Taking the last couple of days off work before Christmas can get you out of all the Christmas talk.
Give yourself permission
Give yourself permission to laugh, cry, go out, stay in, or go to things and leave early. And whatever you plan to do, you are totally allowed to change your mind.
Don't do anything you don't want to. Fib if you need to, but just say no. You don't have to go to the party, wear the jumper, or get involved in the Secreat Santa if you don't want to.
Announce your intentions early
The first year I decided to spend Christmas afternoon with friends. The second, I decided to head off to a shepherd's hut in the Lake District. Both years I told my family early, to stop the well-intentioned invitations. I love my family, and I love spending time with them, but I just didn't want to be part of a family Christmas without Tim.
Be aware that things can get overwhelming
If you are part of a big celebration, it can get too much sometimes. Take a breath, try grounding (five things you see, four things you hear, three things you touch, two things you smell, one thing you taste), or find a quiet corner for a moment.
Let people know that you might have tough moments, and let them know whether you want to be fussed, ignored, hugged or distracted. And if you are spending it alone, you can ask someone to check in on you at some point of the day if that would help.
Have an exit strategy
If I go to a big event, I like to arrive early so that I can find places to hide if I need them, and so that I'm not walking into a full and busy room. Driving or having a taxi booked means that you can leave early if you want to – taxis can always be rescheduled if you find you are having fun.
Ignore Christmas completely
It's allowed. Buy nice non-Christmas food, stock up on non-Christmas films, binge on box sets. Shut the door on Christmas Eve and ignore the world, and then emerge on Boxing Day. Switching off social media can help you to keep Christmas away too.
Don't give in to pressure from others
Spending Christmas alone, with friends, with strangers, working, volunteering, whatever – if it's what you want to do, then just do it. Don't feel that you have to fit in.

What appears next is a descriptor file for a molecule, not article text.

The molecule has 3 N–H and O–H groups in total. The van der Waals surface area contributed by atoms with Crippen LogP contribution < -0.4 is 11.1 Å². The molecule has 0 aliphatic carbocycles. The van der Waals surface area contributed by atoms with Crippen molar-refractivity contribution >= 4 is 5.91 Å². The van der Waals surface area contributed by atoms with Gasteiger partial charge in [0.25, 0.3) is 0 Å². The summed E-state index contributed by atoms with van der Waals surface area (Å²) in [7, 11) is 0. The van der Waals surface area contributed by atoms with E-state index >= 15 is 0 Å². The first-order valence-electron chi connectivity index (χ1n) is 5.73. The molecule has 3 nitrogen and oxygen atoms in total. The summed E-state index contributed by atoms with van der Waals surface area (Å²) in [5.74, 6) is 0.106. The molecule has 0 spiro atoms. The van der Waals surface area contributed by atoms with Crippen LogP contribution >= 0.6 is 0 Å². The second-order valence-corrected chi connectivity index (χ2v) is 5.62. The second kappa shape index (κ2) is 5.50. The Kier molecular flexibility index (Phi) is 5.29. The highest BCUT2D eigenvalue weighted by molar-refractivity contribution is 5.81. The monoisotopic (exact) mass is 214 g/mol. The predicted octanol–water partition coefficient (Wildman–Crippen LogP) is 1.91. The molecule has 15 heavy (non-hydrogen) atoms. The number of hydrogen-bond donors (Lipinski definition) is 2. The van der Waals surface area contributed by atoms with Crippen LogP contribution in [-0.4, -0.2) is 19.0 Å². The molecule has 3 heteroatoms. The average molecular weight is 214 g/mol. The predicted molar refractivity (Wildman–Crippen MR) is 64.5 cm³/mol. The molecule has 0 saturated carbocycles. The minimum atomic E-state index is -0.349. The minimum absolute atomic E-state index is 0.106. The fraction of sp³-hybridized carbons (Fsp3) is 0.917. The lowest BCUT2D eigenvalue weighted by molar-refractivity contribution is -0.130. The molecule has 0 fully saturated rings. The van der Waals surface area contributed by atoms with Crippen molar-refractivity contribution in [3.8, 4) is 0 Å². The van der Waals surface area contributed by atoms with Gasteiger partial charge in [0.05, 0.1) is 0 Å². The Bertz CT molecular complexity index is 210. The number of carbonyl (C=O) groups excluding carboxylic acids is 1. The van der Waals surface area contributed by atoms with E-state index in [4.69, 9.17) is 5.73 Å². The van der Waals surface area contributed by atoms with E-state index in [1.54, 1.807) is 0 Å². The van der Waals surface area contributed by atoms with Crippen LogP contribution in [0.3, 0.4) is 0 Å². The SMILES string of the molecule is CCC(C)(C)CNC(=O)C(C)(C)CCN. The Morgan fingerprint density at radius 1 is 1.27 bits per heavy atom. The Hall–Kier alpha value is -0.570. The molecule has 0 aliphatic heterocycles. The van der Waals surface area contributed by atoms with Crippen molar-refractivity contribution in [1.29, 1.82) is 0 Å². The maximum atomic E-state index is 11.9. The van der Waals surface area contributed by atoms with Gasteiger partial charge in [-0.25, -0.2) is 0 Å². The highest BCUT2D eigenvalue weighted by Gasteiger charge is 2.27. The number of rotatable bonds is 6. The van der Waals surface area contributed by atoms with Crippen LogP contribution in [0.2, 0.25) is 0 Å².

Volunteer if you want to, bit don't do it because you feel you ought to.
Create new memories
Do something totally different. I have amazing memories of the year I went and stayed in a shepherd's hut. I stocked up on goodies, stacked my Kindle full of books, saw a friend for Christmas lunch, but for the rest of the time I looked at the view, pottered around, ate my body weight in chocolate, and slept. You can have a tradition of not having a tradition.
Buy yourself something nice
A big present, a little present – it doesn't matter what it is, but have something special just for you on Christmas Day. You can say it's from you, or from your partner, or from your cat. Whatever you want.
You are allowed to enjoy whatever it is that you are doing. Don't feel guilty.
It might be a good idea to have some plans made, otherwise you might just drift and feel worse. But don't plan so much that you feel guilty about not doing it all. Stock up on the food you need, decorate the house and tree if you want to, plan to catch up on some hobbies or some reading, go for a walk, pamper yourself with a long bath. Whatever you really fancy that you don't normally have time to do.
I was widowed at 50 when Tim, who I expected would be my happy-ever-after following a marriage break-up, died suddenly from heart failure linked to his type 2 diabetes. Though we'd known each other since our early 20s, we'd been married less than ten years.